- Drugs List
- Therapeutic Indications
- Precautions and Warnings
- Pregnancy and Lactation
- Side Effects
Oral formulations containing phenoxybenzamine hydrochloride
Hypertension - due to phaeochromocytoma
Starting dose: 10mg daily. Increase by 10mg daily until control of hypertensive episodes is achieved, or postural hypotension occurs.
Maintenance dose: Usually 1mg/kg to 2mg/kg daily in two divided doses.
When tumours are secreting an appreciable amount of adrenaline as well as noradrenaline, concurrent beta-adrenergic blockade may be necessary to control tachycardia and arrhythmias.
Use with caution.
10mg daily should be sufficient.
Hypertension in phaeochromocytoma (unlicensed)
0.5mg/kg to 1mg/kg twice daily. Titrate according to response.
Within 1 month of a myocardial infarction
Precautions and Warnings
Children 1 month to 18 years
Congestive cardiac failure
Glucose-galactose malabsorption syndrome
Ischaemic heart disease
Severe cardiac disorder
Advise patient dizziness may affect ability to drive or operate machinery
Staff & patient: Risk of contact sensitisation,avoid contamination of hands
Advise patient that postural hypotension may occur
Potentially mutagenic and carcinogenic
Phenoxybenzamine has been shown to be carcinogenic and mutagenic in animal and bacterial models and so should only be used after very careful consideration of the risks in patients in which alternative treatment is inappropriate.
Pregnancy and Lactation
Use phenoxybenzamine with caution during pregnancy.
The manufacturer states that there is little evidence for the safety of phenoxybenzamine use during pregnancy and thus should not be used unless considered essential.
Schaefer (2015) suggests that phenoxybenzamine can be used during pregnancy. If phenoxybenzamine is used during the first trimester, a follow-up sonography should be offered to verify normal development of the foetus.
Maternal alpha-blockade may reduce or eliminate the adverse effect of hypertension on placental perfusion and subsequently reduce the risk of poor foetal health. No adverse effects have been reported in the limited data available (Briggs, 2015).
The use of all medication in pregnancy should be avoided whenever possible; particularly in the first trimester. Non-drug treatments should also be considered. When essential, a medication with the best safety record over time should be chosen, employing the lowest effective dose for the shortest possible time. Polypharmacy should be avoided. Teratogens taken in the pre-embryonic period, often quoted as lasting until 14 to 17 days post-conception, are believed to have an all-or-nothing effect. Where drugs have a short half-life, and when the date of conception is certain, this may allow women to be reassured where drug exposure has occurred within this time frame. Further advice may be available from the UK National Teratology Information Service (NTIS) and through ToxBase, available via password on the internet ( www.toxbase.org ) or if this is unavailable at the backup site ( www.toxbasebackup.org ).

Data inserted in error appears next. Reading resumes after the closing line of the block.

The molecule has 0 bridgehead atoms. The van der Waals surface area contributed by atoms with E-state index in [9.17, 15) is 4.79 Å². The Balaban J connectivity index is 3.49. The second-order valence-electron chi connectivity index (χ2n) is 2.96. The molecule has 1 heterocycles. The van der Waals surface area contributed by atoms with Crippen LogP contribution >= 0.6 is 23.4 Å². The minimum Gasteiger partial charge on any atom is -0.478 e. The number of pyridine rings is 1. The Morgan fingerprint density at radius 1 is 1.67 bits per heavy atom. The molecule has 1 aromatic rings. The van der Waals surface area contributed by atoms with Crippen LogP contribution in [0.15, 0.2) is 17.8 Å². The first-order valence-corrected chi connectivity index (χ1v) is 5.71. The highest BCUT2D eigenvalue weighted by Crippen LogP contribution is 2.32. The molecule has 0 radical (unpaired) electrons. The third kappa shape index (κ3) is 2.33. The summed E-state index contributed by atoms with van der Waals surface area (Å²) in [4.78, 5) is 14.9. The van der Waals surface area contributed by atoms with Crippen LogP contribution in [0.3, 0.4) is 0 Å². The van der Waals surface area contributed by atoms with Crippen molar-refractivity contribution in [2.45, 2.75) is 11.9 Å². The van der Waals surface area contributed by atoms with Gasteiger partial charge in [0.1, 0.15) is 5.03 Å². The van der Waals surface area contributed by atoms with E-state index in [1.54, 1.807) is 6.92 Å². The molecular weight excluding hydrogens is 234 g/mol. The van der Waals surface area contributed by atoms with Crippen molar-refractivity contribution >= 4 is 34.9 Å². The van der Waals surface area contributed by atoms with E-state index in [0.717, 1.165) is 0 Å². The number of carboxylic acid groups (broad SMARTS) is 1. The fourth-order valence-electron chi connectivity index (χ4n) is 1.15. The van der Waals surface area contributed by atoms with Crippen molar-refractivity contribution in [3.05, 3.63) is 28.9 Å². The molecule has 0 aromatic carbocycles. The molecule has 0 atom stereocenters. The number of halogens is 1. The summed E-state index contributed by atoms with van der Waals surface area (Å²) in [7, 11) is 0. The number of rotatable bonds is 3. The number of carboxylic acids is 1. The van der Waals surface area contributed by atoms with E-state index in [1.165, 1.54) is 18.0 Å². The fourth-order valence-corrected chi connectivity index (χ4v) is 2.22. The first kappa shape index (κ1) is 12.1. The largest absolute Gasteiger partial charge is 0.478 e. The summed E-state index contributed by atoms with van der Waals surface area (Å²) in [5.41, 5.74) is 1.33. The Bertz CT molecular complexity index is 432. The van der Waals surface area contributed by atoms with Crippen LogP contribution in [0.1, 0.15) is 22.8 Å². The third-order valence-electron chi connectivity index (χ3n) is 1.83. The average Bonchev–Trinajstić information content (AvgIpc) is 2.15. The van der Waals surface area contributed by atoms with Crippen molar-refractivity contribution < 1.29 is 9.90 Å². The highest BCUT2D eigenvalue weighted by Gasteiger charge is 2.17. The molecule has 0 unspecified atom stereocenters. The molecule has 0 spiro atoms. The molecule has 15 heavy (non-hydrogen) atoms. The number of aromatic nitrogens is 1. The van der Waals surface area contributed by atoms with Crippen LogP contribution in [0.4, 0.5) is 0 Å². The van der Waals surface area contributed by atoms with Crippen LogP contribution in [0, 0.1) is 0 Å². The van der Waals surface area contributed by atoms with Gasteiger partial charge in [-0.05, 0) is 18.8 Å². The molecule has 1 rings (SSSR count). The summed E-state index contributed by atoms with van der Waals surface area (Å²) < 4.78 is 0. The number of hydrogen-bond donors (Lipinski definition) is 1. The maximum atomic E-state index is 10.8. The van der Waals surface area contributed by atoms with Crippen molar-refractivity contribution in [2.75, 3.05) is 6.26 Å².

Use phenoxybenzamine with caution during breastfeeding.
Schaefer (2015) suggests that phenoxybenzamine should not be used during breastfeeding. If the mother is taking phenoxybenzamine, the infant should not be weaned but a change is therapy is recommended.
The molecular weight of the drug (about 340) is low enough such that excretion of the drug into breast milk should be expected. Potential adverse effects on the infant are unknown (Briggs, 2015).
Neonates, infants born prematurely, those with low birth weight, those with an unstable gastrointestinal function or who have serious illnesses may require special consideration. For any infant, if a drug is prescribed to the nursing mother, it should be at the lowest practical dose and for the shortest time. When drug administration is unavoidable and breastfeeding is to continue, minimisation of exposure of the infant to the drug may sometimes be achieved by timing the maternal doses to just after a feeding episode. Infants exposed to drugs via breast milk should be monitored for unusual signs or symptoms. Interactions between the drug received by the infant from the mother's milk and medication prescribed for the infant should also be considered, for example, when the drug given to the infant may prevent metabolism of the drug received via breast milk.
Specialist advice is available from the UK Drugs in Lactation Advisory Service at https://www.midlandsmedicines.nhs.uk/content.asp?section=6&subsection=17&pageIdx=1
Failure of ejaculation
It is strongly recommended that the UK National Poisons Information Service be consulted on cases of suspected or actual overdose where there is doubt over the degree of risk or about appropriate management.
The following number will direct the caller to the relevant local centre (0844) 892 0111
Information may be obtained if you have access to ToxBase the primary clinical toxicology database of the National Poisons Information Service. This is available via password on the internet ( www.toxbase.org ) or if this is unavailable at the backup site ( www.toxbasebackup.org ).
Last Full Review Date: January 2017
Drugs During Pregnancy and Lactation: Treatment Options and Risk Assessment, 3rd edition (2015) ed. Schaefer, C., Peters, P. and Miller, R. Elsevier, London.
Drugs in Pregnancy and Lactation: A Reference Guide to Fetal and Neonatal Risk, 10th edition (2015) ed. Briggs, G., Freeman, R. Wolters Kluwer Health, Philadelphia.
Summary of Product Characteristics: Phenoxybenzamine 10mg Capsules. Concordia International. Revised November 2015.
NICE Evidence Services Available at: www.nice.org.uk Last accessed: 13 September 2017
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Medscape UK | Univadis prescription drug monographs & interactions are based on FDB Multilex Content
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